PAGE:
Xcentric Ventures Chips Away at Small Justice’s Copyright Workaround to Section 230
Goren is a lawyer. Dupont made a less than flattering post about Goren to the Ripoff Report site, which is famous for not removing posts even at the request of the author. (Ripoff Report is one of the most successful litigants in using Section 230 as a defense and has thus been the subject of numerous blog posts here.) Goren sued Dupont for libel in state court.
Dupont failed to appear, so the trial court granted default and enjoined Dupont from publishing the report. At Goren’s request, the trial court transferred ownership of the copyright to Goren and also appointed Goren as attorney-in-fact for Dupont further execute assignment-related documents.
Armed with the copyright over the posting, Goren, who assigned his copyright ownership to “Small Justice,” sued Ripoff Report for copyright infringement, as well as claims for libel, interference with contract, and violations of Massachusetts’ unfair competition statute. (When Goren amended his complaint to add the non-copyright claims, interestingly he joined Dupont as a plaintiff. Perhaps this was a condition of a settlement between Goren and Dupont, but it would be interesting to say the least to find out the details behind this.) Ripoff Report moved to dismiss and plaintiffs moved for judgment on the pleadings.
Court doesn’t rule conclusively on the copyright issue: Ripoff Report’s copyright argument, interestingly enough, was that regardless of the efficacy of the forced transfer in state court from Dupont to Goren, when Dupont first posted the review to the Ripoff Report site, he granted Ripoff Report an irrevocable (and broad) license to display the post. If so, whatever rights Goren acquired from Dupont were subject to the license granted to Ripoff Report.
Ripoff Report appears to have implemented a leakproof terms of service that required Dupont to check the box before posting his report. Nevertheless the court says that whether a license was granted depends on whether Dupont would have reasonably understood he was conveying rights to Ripoff Report. Citing to Specht v. Netscape, the courts says it “appears” that Ripoff Report’s implementation was kosher but questions as to what “a reasonably prudent offeree” would have concluded preclude resolution at the motion to dismiss phase.
Ripoff Report is entitled to CDA 230 immunity: Ripoff Report argued that it could not be held liable for defamation claims per section 230. Goren argued that Ripoff Report lost its immunity under section 230 because (1) Ripoff Report took an exclusive copyright license to the post, and (2) made the post available via search engines. Neither argument gets any traction. As to the copyright issue, the court says that you can lose protection under 230 if you create the content or even specifically encourage development of the offensive content, but there’s no authority for the proposition that a copyright license affects the analysis. Copyright ownership is totally distinct from whether a site is involved in creating the content. [Eric’s comment: the court doesn’t cite them, but there are several cases standing for this proposition, including Finkel v. Facebook, Blumenthal v. Drudge and Schneider v. Amazon.com.] Similarly, making the posts available downstream via search engines also does not change the 230 analysis.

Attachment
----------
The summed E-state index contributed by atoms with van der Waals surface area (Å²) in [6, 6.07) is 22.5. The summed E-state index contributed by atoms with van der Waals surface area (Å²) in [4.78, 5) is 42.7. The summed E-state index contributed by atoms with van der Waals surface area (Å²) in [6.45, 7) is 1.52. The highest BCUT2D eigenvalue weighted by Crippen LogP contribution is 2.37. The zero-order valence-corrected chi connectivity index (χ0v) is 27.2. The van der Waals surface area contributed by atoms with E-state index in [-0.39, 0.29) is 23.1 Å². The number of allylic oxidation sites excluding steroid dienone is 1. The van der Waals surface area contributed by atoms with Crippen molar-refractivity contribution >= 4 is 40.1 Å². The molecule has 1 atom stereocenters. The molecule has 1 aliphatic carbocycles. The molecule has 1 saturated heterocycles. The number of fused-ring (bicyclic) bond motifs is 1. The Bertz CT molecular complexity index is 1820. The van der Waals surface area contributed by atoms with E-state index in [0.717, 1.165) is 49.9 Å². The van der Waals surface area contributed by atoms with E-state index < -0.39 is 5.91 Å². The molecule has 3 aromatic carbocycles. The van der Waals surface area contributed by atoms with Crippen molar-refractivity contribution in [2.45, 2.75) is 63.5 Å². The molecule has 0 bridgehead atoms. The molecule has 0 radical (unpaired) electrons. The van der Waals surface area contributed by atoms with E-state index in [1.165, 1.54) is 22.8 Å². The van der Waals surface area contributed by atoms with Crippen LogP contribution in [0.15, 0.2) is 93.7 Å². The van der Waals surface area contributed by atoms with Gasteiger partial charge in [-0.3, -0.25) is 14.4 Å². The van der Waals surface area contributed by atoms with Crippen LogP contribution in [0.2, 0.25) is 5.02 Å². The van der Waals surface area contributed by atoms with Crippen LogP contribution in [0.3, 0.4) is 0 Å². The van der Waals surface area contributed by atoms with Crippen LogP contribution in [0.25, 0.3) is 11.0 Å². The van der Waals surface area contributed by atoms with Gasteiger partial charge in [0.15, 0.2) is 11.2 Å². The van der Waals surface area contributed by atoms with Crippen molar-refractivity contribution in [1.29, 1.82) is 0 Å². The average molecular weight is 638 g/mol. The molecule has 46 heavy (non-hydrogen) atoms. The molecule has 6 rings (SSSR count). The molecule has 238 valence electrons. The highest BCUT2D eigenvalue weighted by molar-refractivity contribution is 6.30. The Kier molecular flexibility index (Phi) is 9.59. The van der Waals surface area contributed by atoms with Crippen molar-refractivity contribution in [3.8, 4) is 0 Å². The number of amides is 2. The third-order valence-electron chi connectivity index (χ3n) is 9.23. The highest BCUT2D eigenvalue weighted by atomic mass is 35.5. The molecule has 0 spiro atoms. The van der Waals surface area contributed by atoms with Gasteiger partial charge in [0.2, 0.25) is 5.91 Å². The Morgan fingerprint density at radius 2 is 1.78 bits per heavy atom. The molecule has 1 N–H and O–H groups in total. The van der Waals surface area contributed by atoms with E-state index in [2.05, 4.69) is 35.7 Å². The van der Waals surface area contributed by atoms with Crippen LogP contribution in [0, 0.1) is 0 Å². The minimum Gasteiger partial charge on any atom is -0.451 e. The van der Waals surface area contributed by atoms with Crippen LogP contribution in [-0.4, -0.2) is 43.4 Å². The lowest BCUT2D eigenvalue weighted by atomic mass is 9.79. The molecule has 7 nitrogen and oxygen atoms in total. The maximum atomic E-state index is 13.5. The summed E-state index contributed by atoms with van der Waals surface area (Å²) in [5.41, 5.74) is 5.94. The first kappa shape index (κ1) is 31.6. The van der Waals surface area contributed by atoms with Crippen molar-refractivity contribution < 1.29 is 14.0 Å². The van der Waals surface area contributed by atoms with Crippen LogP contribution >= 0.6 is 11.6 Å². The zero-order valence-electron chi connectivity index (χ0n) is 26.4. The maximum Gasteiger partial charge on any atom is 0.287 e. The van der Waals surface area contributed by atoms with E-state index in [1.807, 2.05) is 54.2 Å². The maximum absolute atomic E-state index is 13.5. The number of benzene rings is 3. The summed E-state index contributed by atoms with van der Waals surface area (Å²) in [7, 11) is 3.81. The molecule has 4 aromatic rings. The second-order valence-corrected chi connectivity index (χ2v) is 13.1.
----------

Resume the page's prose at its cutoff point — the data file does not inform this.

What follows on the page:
Ripoff Report gets a partial win on the unfair competition claim: Goren had three bases for arguing unfair competition: (1) Ripoff Report’s continued display of the report coupled with copyright ownership was an unfair business practice; (2) Ripoff Report’s assertion of CDA 230 immunity was an unfair business practice; and (3) Ripoff Report’s “solicitation of victims of defamatory reports to participate in its fee-based Corporate Advisory Program and VIP Arbitration program” were also unfair business practices. The court rejects the first two bases for the unfair competition claim, but says that the allegation based on the CAP and VIP Arbitration services may proceed. According to the court, a practice can form the basis of a claim under the Massachusetts statute if (1) it’s generally unfair; (2) immoral, unethical, oppressive or unscrupulous; or (3) causes injury to competitors or other business people. The court says plaintiffs’ CAP/VIP-related claims are plausible on any of these grounds.